Enter Portland WordPress User Group, a new event designed to help newbies get the help they need, to ensure power users get more powerful, and to generally forge a stronger community among the WordPress types here in town.
Hands down, one of the most compelling and beneficial events of the Portland Web scene last year was WordCamp Portland, where the WordPress faithful took the opportunity to gather, share ideas, and learn about new ways to use their favorite blogging platform.
So much WordPress love from the community. It seems a shame to keep it pent up all year.
Enter Portland WordPress User Group, a new event designed to help newbies get the help they need, to ensure power users get more powerful, and to generally forge a stronger community among the WordPress types here in town. And an event—most importantly—designed to occur much more often than once a year.
Apart from the assurances of “I know Beer and Blog. I’ve been to Beer and Blog. This is not Beer and Blog,” the format is still pretty open. The first gathering will be designed to help form that, um, format.
I’m going to explore how the local blog scene and other social media have brought folks together. Over the next couple of months, I’ll be talking to all sorts of Portlandy-types about their thoughts on our social media usage. Yes, that includes the Portland Twitter scene and of course #bacon. A big focus of my talk will be about how online activities have led to offline gatherings including group events like Ignite Portland, Side Project to Startup, and the Portland edition of Lunch 2.0. In addition to the formal events, services such as Shizzow and Twitter facilitate impromptu meetups.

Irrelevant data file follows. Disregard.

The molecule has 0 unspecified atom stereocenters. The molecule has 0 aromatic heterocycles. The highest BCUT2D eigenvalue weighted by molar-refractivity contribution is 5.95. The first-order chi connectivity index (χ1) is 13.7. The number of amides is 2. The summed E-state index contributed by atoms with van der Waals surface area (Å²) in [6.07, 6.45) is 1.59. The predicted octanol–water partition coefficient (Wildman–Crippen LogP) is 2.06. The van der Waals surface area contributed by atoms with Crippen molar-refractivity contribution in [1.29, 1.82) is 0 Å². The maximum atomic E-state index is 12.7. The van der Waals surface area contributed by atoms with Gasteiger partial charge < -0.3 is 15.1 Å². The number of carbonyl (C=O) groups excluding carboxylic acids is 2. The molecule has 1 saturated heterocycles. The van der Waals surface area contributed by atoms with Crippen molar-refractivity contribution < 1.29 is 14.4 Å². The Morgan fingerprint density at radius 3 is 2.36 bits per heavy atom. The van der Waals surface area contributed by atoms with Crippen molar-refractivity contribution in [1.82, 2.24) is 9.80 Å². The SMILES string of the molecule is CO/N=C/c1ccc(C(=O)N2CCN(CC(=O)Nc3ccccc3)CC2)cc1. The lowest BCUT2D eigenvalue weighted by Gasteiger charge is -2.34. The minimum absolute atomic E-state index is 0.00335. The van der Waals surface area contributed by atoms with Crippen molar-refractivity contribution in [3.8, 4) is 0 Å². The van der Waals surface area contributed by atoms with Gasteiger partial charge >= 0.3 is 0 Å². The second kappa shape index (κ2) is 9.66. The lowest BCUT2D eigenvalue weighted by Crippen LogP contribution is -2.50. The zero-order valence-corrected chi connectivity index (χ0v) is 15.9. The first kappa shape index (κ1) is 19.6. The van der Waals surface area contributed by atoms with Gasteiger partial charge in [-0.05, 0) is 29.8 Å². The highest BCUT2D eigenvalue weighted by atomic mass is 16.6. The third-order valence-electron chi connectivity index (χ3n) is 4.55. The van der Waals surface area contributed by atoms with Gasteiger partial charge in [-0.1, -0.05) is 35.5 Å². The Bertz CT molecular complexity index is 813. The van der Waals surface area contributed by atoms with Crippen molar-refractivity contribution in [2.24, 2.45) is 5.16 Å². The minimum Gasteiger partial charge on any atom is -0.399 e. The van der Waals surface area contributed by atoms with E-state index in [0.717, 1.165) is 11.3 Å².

Congratulations to Mr. Hockley on garnering a well-deserved speaking slot. It’s definitely got me thinking about making the trip down south to see him speak. Even though I won’t be able to post on it because of the whole “What happens in Vegas…” thing.
So where better to launch the latest version of the leading OpenID plugin for WordPress—wp-openid—than Portland?
Will Norris, the lead developer of the wp-openid plugin, happens to be in town this week. And, as such, he has just announced that he will be launching wp-openid 3.0 this Wednesday at Portland Web Innovators “Demolicious!“, the new hip spot to unveil cool new tools here in town.
What does wp-openid do?
This plugin allows verified OpenIDs to be linked to existing user accounts for use as an alternative means of authentication. Additionally, commenters may use their OpenID to assure their identity as the author of the comment and provide a framework for future OpenID-based services (reputation and trust, for example).
So, if you’re a WordPress type who’s been using OpenID or who is interested in deploying OpenID on your blog, make sure to attend Demolicious! on Wednesday night at NEMO Design. Even if you’re just OpenID curious, I’d highly encourage you to attend.